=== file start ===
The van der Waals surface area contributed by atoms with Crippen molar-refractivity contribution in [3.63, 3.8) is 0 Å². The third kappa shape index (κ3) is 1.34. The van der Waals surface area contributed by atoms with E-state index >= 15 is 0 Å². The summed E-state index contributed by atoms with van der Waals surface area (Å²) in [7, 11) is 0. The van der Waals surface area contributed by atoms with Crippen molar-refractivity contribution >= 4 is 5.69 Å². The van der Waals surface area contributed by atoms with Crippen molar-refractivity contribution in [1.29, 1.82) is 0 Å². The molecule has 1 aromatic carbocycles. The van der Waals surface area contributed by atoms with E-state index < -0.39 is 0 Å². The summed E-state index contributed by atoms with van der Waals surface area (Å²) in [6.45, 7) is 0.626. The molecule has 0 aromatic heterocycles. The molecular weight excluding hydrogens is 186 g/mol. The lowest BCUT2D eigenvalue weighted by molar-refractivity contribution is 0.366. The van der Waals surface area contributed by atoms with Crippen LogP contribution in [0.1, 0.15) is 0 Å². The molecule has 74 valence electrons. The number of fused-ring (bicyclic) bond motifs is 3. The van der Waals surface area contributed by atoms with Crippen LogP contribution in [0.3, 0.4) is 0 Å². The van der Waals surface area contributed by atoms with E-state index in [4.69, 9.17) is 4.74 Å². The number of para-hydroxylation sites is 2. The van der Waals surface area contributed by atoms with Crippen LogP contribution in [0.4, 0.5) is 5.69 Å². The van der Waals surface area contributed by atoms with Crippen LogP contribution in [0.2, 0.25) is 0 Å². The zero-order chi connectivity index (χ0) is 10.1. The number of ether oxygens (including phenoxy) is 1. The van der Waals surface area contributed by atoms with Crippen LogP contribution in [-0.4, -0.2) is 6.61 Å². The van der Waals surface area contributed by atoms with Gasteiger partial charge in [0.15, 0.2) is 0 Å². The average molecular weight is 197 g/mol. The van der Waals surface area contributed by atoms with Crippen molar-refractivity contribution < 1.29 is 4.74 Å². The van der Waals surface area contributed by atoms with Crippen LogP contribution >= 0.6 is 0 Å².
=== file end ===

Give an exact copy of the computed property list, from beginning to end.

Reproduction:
The van der Waals surface area contributed by atoms with Crippen molar-refractivity contribution in [3.63, 3.8) is 0 Å². The third kappa shape index (κ3) is 1.34. The van der Waals surface area contributed by atoms with E-state index >= 15 is 0 Å². The summed E-state index contributed by atoms with van der Waals surface area (Å²) in [7, 11) is 0. The van der Waals surface area contributed by atoms with Crippen molar-refractivity contribution >= 4 is 5.69 Å². The van der Waals surface area contributed by atoms with Crippen molar-refractivity contribution in [1.29, 1.82) is 0 Å². The molecule has 1 aromatic carbocycles. The van der Waals surface area contributed by atoms with E-state index < -0.39 is 0 Å². The summed E-state index contributed by atoms with van der Waals surface area (Å²) in [6.45, 7) is 0.626. The molecule has 0 aromatic heterocycles. The molecular weight excluding hydrogens is 186 g/mol. The lowest BCUT2D eigenvalue weighted by molar-refractivity contribution is 0.366. The van der Waals surface area contributed by atoms with Crippen LogP contribution in [0.1, 0.15) is 0 Å². The molecule has 74 valence electrons. The number of fused-ring (bicyclic) bond motifs is 3. The van der Waals surface area contributed by atoms with Crippen LogP contribution in [0.3, 0.4) is 0 Å². The van der Waals surface area contributed by atoms with E-state index in [4.69, 9.17) is 4.74 Å². The number of para-hydroxylation sites is 2. The van der Waals surface area contributed by atoms with Crippen LogP contribution in [0.4, 0.5) is 5.69 Å². The van der Waals surface area contributed by atoms with Crippen LogP contribution in [0.2, 0.25) is 0 Å². The zero-order chi connectivity index (χ0) is 10.1. The number of ether oxygens (including phenoxy) is 1. The van der Waals surface area contributed by atoms with Crippen LogP contribution in [-0.4, -0.2) is 6.61 Å². The van der Waals surface area contributed by atoms with Gasteiger partial charge in [0.15, 0.2) is 0 Å². The average molecular weight is 197 g/mol. The van der Waals surface area contributed by atoms with Crippen molar-refractivity contribution < 1.29 is 4.74 Å². The van der Waals surface area contributed by atoms with Crippen LogP contribution >= 0.6 is 0 Å².